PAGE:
entities would be disproportionately impacted in relation to large 
    Allowing sector vessels to fish with smaller mesh while targeting 
redfish would increase fishing efficiency and, therefore, revenue. Due 
to limits in Federal funding for observer coverage, sector vessels are 
unable to fish for redfish with small mesh as frequently as they would 
like, because observers or at-sea monitors are not available to monitor 
trips. Allowing sectors to pay for additional at-sea monitoring, as 
they requested, would increase operational flexibility by allowing 
vessels to take more trips. The catch from these additional trips would 
increase profits. These provisions are not restrictions, but requests 
by sectors that could improve efficiencies and increase profits. 
Therefore, the profitability criterion is not met because no reductions 
in profit are expected for any small entities.
    Because this proposal would only provide economic benefits to the 
affected small entities, there is no significant economic impact to a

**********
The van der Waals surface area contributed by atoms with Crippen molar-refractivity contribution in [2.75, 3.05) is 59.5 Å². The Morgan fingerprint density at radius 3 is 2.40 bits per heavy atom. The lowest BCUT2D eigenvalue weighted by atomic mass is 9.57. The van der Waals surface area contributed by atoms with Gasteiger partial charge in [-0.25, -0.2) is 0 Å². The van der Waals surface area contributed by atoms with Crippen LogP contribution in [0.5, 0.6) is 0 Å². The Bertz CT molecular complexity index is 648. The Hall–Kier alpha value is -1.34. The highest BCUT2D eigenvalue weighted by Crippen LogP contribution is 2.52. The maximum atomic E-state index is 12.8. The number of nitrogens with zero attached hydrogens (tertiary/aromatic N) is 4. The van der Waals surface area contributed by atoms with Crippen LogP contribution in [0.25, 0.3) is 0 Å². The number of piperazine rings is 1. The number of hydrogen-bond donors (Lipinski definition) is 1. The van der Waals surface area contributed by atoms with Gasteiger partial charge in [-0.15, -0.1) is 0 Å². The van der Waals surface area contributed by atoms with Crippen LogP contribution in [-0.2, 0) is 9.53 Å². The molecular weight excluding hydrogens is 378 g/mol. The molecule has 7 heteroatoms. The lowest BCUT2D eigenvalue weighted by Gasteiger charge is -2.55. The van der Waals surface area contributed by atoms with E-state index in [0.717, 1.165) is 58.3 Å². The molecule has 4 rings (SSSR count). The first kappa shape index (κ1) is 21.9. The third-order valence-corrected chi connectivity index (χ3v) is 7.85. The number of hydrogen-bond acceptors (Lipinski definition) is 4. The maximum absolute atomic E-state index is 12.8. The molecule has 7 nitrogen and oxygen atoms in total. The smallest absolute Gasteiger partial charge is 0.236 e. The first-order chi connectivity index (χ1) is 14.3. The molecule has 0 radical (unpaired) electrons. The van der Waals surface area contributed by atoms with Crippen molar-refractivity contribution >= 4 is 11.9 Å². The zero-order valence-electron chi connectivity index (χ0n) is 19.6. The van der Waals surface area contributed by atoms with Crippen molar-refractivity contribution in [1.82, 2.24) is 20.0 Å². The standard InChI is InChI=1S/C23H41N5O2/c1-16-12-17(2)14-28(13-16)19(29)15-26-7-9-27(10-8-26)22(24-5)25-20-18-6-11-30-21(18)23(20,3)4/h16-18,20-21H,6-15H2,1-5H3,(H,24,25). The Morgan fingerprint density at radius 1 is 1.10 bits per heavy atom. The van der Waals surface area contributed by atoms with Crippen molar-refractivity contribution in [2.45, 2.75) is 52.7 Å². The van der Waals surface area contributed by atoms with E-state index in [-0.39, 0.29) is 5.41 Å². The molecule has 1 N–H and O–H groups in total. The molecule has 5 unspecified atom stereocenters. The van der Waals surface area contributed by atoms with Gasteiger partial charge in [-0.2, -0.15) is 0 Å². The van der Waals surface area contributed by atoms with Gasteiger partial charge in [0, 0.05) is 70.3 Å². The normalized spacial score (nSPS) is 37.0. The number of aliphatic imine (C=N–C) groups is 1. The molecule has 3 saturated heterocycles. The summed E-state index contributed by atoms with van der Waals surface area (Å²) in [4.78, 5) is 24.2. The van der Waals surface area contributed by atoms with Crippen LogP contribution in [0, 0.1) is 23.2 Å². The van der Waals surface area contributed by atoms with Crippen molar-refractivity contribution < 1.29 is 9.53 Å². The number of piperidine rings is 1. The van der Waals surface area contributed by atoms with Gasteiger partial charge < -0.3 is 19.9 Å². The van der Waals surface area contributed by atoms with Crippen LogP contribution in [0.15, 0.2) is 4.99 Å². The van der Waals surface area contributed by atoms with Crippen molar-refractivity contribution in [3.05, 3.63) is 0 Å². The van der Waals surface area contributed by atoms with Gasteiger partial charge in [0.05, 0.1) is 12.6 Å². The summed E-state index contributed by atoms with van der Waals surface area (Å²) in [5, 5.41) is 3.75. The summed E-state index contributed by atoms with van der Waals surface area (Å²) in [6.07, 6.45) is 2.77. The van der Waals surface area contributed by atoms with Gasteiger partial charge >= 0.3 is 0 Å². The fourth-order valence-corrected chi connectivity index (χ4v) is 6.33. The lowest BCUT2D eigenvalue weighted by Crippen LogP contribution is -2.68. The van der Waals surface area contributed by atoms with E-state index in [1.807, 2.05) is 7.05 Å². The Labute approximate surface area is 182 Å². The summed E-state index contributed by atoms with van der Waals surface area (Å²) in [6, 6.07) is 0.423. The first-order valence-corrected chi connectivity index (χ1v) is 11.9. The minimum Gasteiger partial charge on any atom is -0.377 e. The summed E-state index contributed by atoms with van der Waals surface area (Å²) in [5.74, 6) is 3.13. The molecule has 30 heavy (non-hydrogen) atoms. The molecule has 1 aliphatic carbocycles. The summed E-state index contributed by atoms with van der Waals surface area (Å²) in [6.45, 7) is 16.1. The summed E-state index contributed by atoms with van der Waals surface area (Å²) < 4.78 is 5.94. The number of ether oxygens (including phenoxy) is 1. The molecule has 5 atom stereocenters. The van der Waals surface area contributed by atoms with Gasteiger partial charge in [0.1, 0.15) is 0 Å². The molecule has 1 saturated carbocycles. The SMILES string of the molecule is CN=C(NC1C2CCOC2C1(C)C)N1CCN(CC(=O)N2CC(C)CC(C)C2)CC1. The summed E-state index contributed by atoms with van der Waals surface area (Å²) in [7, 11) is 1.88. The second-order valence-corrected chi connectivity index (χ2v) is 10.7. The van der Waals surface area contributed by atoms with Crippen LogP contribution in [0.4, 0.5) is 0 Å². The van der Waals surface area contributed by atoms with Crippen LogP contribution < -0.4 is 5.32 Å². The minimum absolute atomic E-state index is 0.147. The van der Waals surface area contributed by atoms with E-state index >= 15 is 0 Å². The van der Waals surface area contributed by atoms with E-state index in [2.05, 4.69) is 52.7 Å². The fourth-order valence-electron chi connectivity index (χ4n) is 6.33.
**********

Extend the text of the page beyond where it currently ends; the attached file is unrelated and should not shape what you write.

substantial number of small entities. No assumptions are necessary to 
conduct the analyses in support of this conclusion. As a result, an 
IRFA is not required and none has been prepared.

Description of the Projected Reporting, Recordkeeping, and Other 
Compliance Requirements of the Proposed Rule

    This proposed rule contains no collection-of-information 
requirement subject to the Paperwork Reduction Act.

[[Page 66950]]

    Regulations under the Magnuson-Stevens Fishery Conservation and 
Management Act require publication of this notification to provide 
interested parties the opportunity to comment on proposed sector 
operations plan addenda.

    Authority: 16 U.S.C. 1801 et seq.

    Dated: November 1, 2012.
Samuel D. Rauch III,
Deputy Assistant Administrator for Regulatory Programs, performing the 
functions and duties of the Assistant Administrator for Fisheries, 
National Marine Fisheries Service.
[FR Doc. 2012-27245 Filed 11-7-12; 8:45 am]